SG: Since 2016, Sherwood has had a ban on recreational marijuana sales and production facilities. To be clear, the current ban does not “keep marijuana out of Sherwood”. However, it does prevent us from receiving the tax revenue that these businesses would generate. Our Finance Director has estimated, conservatively, that $150,000 in annual sales tax would come into the city if the ban was repealed. The way Measure 34-299 is worded, the city tax revenues would go specifically to public safety measures, such as pedestrian safety or additional police officers. And with the proposed zoning for any facilities, these would only be located in our industrial areas. That means that they would not be located near any schools, residential areas, or parks. Frankly, I think it’s fiscally irresponsible not to pass this measure, especially in light of COVID-19 and all the other financial pressures the city is facing. So yes, I am asking folks to vote YES on Measure 34-299.

WCD: As you know, it’s not just marijuana businesses that are under stress. Due to the pandemic, many local businesses are struggling. What role do you think the City Council of Sherwood should play in recovery?

SG: Sherwood’s Old Town district has a lot of bars and restaurants in small historic buildings. Unfortunately, the COVID-19 restrictions hit them especially hard due to space restrictions. Many have closed their dining and shifted to take out. So we worked with them to block off a section of the road to allow for outdoor dining. This was our way of providing them a lifeline, but that will likely come to end when cold weather sets in. So we need to help them even more through marketing and other outreach efforts. The city government needs to be cheerleaders for them so that they can weather this storm. We are also looking at getting some grant money and working with state and federal elected officials to help them out. After all, these businesses are the heart of our community. They do a lot for our city during the many events that we are known for, such as the Robin Hood Festival, Cruisin’ Sherwood, and others. So we must do all we can to keep them going so when this is over, they will still be open and successful. We have to actively engage with our local business owners, to understand their struggles.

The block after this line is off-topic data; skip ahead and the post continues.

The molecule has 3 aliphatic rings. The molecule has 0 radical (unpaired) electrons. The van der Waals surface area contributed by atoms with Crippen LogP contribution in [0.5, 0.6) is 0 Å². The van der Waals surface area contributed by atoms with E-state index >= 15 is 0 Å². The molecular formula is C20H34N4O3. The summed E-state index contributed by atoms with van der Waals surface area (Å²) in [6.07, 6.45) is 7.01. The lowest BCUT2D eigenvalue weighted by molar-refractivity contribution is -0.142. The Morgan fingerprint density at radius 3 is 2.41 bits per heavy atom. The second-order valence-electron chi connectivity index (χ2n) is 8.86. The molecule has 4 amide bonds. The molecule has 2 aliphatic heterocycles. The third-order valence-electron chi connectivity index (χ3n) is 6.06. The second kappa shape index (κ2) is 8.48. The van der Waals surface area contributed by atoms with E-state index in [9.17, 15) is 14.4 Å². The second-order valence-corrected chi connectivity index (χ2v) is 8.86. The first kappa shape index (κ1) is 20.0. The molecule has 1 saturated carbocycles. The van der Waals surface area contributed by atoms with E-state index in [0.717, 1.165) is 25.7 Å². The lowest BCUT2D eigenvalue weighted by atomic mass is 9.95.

WCD: And lastly, every city is currently dealing with calls for police reform. School resource officers are even under scrutiny for the sometimes punitive role they play. What are your thoughts on this matter?

SG: Our police chief is great. Chief Groth has a great relationship with our citizens and Sherwood loves our police officers. Sherwood is not perfect, of course, and we’ve had some complaints from our minority and LGBT community about various issues of inclusion within our city. I take those seriously. Our City Council is working on Diversity, Equity, and Inclusion initiatives to ensure that our city is welcoming to all. When it comes to policing, we also must be proactive and create relationships between our police and our citizens so that we can manage any problems that may arise in the future. Sherwood has a Police Advisory Board that acts as a liaison between citizens and our Sherwood PD. Sherwood has only one School Resource Officer (SRO) for its entire school system, and I’ve long been an advocate for expanding that. But I agree, given the recent national conversations, we must also have those conversations about adding an SRO with our citizens, and importantly our students.

WCD: Good luck. It sounds like you’ve got a lot of change to manage in Sherwood.

SG: Thanks, I enjoy what I do, and I hope to have the opportunity to keep doing it for another four years.

Learn more about Sean Garland, Candidate for Sherwood City Council, at his campaign website.